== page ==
On July 25, 1978 a miracle occurred in Oldham, England, when Louise Brown became the world’s first child born using IVF.
Now, for the first time in human history, woman who had been unable to conceive naturally, could now through the miracle of science, have a greater opportunity to have children.
Right from the beginning IVF was controversial, with the Pope at the time warning of the potential for women to become ‘baby factories’, whilst other raised concerns over issues of ‘informed consent’, as Louise Brown’s mother was unaware that there had been no previous successful IVF attempt.
Louise Brown the world’s first IVF baby
‘Informed consent’ remains an issue today, with enquiries being held into the potentially misleading marketing of IVF providers over success rates, let alone the almost unfathomable costs of the procedure, with couples spending tens of thousands of dollars on treatment.
Despite the cost, we have seen the use of IVF explode since the early days of the ‘test tube’ baby, with 1 in 6 Aussie couples now requiring IVF support to conceive, resulting in over 70,000 expensive and invasive procedures a year.
Often couples enter these programs with little knowledge of what to expect, emotionally, physically and financially, which has the potential to place enormous strain on relationships once the procedure commences.
Unlike the marketing blurbs and videos, what couples discover is that there are no guarantees of a successful outcome, with it often taking multiple IVF cycles, resulting in dealing with multiple IVF failures and potential miscarriages, before any possible miracle occurs.
When it comes to IVF you have to be prepared for pain
Many women who enter IVF, have also been emotionally scarred through the failure to conceive, so when repeated IVF procedure are unsuccessful, this adds to already existing emotional damage.
All this whilst the body is racked with hormones, causing an enormous and often unexpected strain upon the relationship, such is the pressure and stress that research has shown that couples are three times more likely to divorce following unsuccessful IVF treatment.
It is something I see regularly in my practice as the emotional and financial strain takes hold, leading to one partner, usually the husband or boyfriend, changing their mind over treatment, wanting to look at other options, such as having no children, or adoption.
It is not a conversation though that he is willing to have directly with his wife after witnessing the emotional and physical hell she has gone through, when it does emerge you can understand the spike in the divorce rate.
Pressure of IVF can has led to a higher rate of divorce for couples
As couples, our best weapon in staying together is honesty and when we hold back on what we feel or think, no matter how difficult the conversation, will become a threat to the relationship.
What the glossy brochure from the IVF clinic will not tell you is how the treatment cycle will invade your everyday life through:
Hijacking everyday conversations at the expense of the relationship
The heavy drugs, hormones and fertility failure will create an emotional roller coaster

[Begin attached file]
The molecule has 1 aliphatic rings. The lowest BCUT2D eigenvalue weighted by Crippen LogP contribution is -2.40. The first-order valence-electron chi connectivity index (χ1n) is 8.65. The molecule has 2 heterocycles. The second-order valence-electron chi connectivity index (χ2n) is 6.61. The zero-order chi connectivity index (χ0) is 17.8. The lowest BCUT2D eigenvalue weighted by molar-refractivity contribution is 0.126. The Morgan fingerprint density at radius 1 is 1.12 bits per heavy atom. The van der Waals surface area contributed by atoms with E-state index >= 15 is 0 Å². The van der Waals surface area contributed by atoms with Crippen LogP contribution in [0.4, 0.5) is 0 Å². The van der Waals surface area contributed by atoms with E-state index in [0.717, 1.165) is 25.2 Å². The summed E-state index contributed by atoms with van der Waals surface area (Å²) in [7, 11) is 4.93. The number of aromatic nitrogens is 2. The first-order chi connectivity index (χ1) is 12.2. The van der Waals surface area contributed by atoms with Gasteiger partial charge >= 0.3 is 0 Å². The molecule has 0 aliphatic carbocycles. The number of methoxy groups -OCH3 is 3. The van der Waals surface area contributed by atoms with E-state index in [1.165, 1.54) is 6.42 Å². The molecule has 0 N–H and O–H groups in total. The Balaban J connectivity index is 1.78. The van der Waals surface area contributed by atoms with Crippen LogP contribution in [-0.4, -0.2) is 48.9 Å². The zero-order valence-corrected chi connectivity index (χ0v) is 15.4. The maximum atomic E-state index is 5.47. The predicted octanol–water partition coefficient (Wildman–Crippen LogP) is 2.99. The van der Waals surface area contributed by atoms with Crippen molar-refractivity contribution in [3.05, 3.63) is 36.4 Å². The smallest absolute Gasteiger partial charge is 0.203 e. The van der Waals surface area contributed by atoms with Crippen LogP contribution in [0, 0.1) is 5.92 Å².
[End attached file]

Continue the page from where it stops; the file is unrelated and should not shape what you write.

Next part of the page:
Impact intimacy and closeness between you and your partner
Build financial pressure with each costly procedure
Lead to a potential breakdown of communication between you and your partner
Communication is critical for couples ahead of any IVF treatment
That is not to say that one should not seek out IVF to help you have children, as with the average age of a first Mum now climbing to 32, biology tells us that more and more women will need help to conceive. What is needed is to be prepared for what you will face as a couple when undergoing IVF, as once you know exactly what is ahead of you, this will help you to work together as a couple to support each other, as you wait for your little miracle.
Prepare for the stress – IVF is likely to cause emotional distress to the relationship and both partners need to plan how they will deal with this before commencing treatment
Be there for each other – IVF is invasive and very difficult for the female, it also places enormous stress on the partner not undergoing treatment, so make sure you are there to support each other
Select the right professional – IVF is an emotional rollercoaster and working with an empathetic medical professional who you feel safe and secure with will help you through the process
Check in with each other – Communication is important through the process, make sure that you are checking in with each other on how you are coping and talking through any concerns
Maintain your intimacy – During IVF your sex life can feel like you are in a science experiment, rather than a relationship, so stay intimate with each other and work to ensure sex does not feel like a chore
Get support before you start – It is such a tough road emotionally and can cost a huge sum, so seek support from a relationship counsellor who can help you prepare for the process before you commence treatment.
For more tips, daily quotes and information about love, dating, relationships and happiness visit my Facebook page Melissa Ferrari - Psychotherapist & Relationship Expert. Also available is information about couple therapy and how it can help your relationships.